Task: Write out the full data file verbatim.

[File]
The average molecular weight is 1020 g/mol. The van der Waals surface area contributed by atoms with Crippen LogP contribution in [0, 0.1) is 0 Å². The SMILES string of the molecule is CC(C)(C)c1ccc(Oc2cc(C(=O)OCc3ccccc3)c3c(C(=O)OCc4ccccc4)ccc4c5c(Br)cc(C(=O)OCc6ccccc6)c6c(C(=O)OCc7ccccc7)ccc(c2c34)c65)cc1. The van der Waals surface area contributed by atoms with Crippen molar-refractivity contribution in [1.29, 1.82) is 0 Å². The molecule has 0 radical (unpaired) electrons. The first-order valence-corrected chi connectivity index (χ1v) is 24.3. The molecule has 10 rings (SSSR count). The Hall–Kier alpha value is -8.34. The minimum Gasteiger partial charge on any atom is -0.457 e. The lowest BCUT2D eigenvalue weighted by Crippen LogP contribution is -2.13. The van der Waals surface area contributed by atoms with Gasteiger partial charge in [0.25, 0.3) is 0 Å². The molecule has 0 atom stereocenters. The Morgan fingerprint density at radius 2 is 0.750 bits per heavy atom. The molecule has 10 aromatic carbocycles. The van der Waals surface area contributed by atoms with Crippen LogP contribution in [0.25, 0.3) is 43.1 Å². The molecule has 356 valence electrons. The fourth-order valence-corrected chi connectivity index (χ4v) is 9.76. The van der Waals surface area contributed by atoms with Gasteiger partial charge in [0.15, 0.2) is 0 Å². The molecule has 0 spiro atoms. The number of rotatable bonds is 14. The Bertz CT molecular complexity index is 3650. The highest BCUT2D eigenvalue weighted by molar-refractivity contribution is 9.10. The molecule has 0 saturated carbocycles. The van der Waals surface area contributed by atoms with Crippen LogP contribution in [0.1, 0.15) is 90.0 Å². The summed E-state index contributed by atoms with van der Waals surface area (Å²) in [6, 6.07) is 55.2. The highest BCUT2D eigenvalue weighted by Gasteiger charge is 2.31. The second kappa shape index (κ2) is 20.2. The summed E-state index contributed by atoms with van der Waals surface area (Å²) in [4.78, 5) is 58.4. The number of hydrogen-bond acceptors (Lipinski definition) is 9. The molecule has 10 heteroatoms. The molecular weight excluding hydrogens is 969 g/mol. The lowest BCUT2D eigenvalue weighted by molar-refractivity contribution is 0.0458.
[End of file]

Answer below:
The average molecular weight is 1020 g/mol. The van der Waals surface area contributed by atoms with Crippen LogP contribution in [0, 0.1) is 0 Å². The SMILES string of the molecule is CC(C)(C)c1ccc(Oc2cc(C(=O)OCc3ccccc3)c3c(C(=O)OCc4ccccc4)ccc4c5c(Br)cc(C(=O)OCc6ccccc6)c6c(C(=O)OCc7ccccc7)ccc(c2c34)c65)cc1. The van der Waals surface area contributed by atoms with Crippen molar-refractivity contribution in [1.29, 1.82) is 0 Å². The molecule has 0 radical (unpaired) electrons. The first-order valence-corrected chi connectivity index (χ1v) is 24.3. The molecule has 10 rings (SSSR count). The Hall–Kier alpha value is -8.34. The minimum Gasteiger partial charge on any atom is -0.457 e. The lowest BCUT2D eigenvalue weighted by Crippen LogP contribution is -2.13. The van der Waals surface area contributed by atoms with Gasteiger partial charge in [0.25, 0.3) is 0 Å². The molecule has 0 atom stereocenters. The Morgan fingerprint density at radius 2 is 0.750 bits per heavy atom. The molecule has 10 aromatic carbocycles. The van der Waals surface area contributed by atoms with Crippen LogP contribution in [0.25, 0.3) is 43.1 Å². The molecule has 356 valence electrons. The fourth-order valence-corrected chi connectivity index (χ4v) is 9.76. The van der Waals surface area contributed by atoms with Gasteiger partial charge in [0.15, 0.2) is 0 Å². The molecule has 0 spiro atoms. The number of rotatable bonds is 14. The Bertz CT molecular complexity index is 3650. The highest BCUT2D eigenvalue weighted by molar-refractivity contribution is 9.10. The molecule has 0 saturated carbocycles. The van der Waals surface area contributed by atoms with Crippen LogP contribution in [0.1, 0.15) is 90.0 Å². The summed E-state index contributed by atoms with van der Waals surface area (Å²) in [6, 6.07) is 55.2. The highest BCUT2D eigenvalue weighted by Gasteiger charge is 2.31. The second kappa shape index (κ2) is 20.2. The summed E-state index contributed by atoms with van der Waals surface area (Å²) in [4.78, 5) is 58.4. The number of hydrogen-bond acceptors (Lipinski definition) is 9. The molecule has 10 heteroatoms. The molecular weight excluding hydrogens is 969 g/mol. The lowest BCUT2D eigenvalue weighted by molar-refractivity contribution is 0.0458.